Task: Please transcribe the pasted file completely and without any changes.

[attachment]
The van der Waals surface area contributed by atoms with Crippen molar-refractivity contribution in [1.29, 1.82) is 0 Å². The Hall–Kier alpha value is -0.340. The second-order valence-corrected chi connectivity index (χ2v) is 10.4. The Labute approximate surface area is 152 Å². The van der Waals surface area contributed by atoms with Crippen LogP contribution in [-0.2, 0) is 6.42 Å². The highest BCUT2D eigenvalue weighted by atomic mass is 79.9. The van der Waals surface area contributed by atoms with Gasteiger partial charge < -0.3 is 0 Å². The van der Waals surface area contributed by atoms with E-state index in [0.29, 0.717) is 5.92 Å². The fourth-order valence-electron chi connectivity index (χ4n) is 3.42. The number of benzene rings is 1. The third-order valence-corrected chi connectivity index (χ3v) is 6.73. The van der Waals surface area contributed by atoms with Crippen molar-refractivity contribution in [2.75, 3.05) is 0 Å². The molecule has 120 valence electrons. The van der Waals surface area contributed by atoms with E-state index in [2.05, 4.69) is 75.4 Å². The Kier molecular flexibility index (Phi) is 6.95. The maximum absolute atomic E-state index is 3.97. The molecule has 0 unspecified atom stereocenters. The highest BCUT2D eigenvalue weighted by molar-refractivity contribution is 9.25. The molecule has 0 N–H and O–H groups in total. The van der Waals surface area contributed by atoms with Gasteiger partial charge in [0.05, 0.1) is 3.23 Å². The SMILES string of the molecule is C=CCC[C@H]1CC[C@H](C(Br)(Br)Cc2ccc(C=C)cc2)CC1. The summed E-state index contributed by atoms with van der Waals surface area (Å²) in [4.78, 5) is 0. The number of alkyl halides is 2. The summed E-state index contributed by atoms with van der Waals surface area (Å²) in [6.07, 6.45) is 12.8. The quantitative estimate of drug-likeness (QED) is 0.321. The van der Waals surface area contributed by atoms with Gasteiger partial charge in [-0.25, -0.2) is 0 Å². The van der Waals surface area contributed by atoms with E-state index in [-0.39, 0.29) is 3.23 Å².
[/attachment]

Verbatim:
The van der Waals surface area contributed by atoms with Crippen molar-refractivity contribution in [1.29, 1.82) is 0 Å². The Hall–Kier alpha value is -0.340. The second-order valence-corrected chi connectivity index (χ2v) is 10.4. The Labute approximate surface area is 152 Å². The van der Waals surface area contributed by atoms with Crippen LogP contribution in [-0.2, 0) is 6.42 Å². The highest BCUT2D eigenvalue weighted by atomic mass is 79.9. The van der Waals surface area contributed by atoms with Gasteiger partial charge < -0.3 is 0 Å². The van der Waals surface area contributed by atoms with E-state index in [0.29, 0.717) is 5.92 Å². The fourth-order valence-electron chi connectivity index (χ4n) is 3.42. The number of benzene rings is 1. The third-order valence-corrected chi connectivity index (χ3v) is 6.73. The van der Waals surface area contributed by atoms with Crippen molar-refractivity contribution in [2.75, 3.05) is 0 Å². The molecule has 120 valence electrons. The van der Waals surface area contributed by atoms with E-state index in [2.05, 4.69) is 75.4 Å². The Kier molecular flexibility index (Phi) is 6.95. The maximum absolute atomic E-state index is 3.97. The molecule has 0 unspecified atom stereocenters. The highest BCUT2D eigenvalue weighted by molar-refractivity contribution is 9.25. The molecule has 0 N–H and O–H groups in total. The van der Waals surface area contributed by atoms with Gasteiger partial charge in [0.05, 0.1) is 3.23 Å². The SMILES string of the molecule is C=CCC[C@H]1CC[C@H](C(Br)(Br)Cc2ccc(C=C)cc2)CC1. The summed E-state index contributed by atoms with van der Waals surface area (Å²) in [4.78, 5) is 0. The number of alkyl halides is 2. The summed E-state index contributed by atoms with van der Waals surface area (Å²) in [6.07, 6.45) is 12.8. The quantitative estimate of drug-likeness (QED) is 0.321. The van der Waals surface area contributed by atoms with Gasteiger partial charge in [-0.25, -0.2) is 0 Å². The van der Waals surface area contributed by atoms with E-state index in [-0.39, 0.29) is 3.23 Å².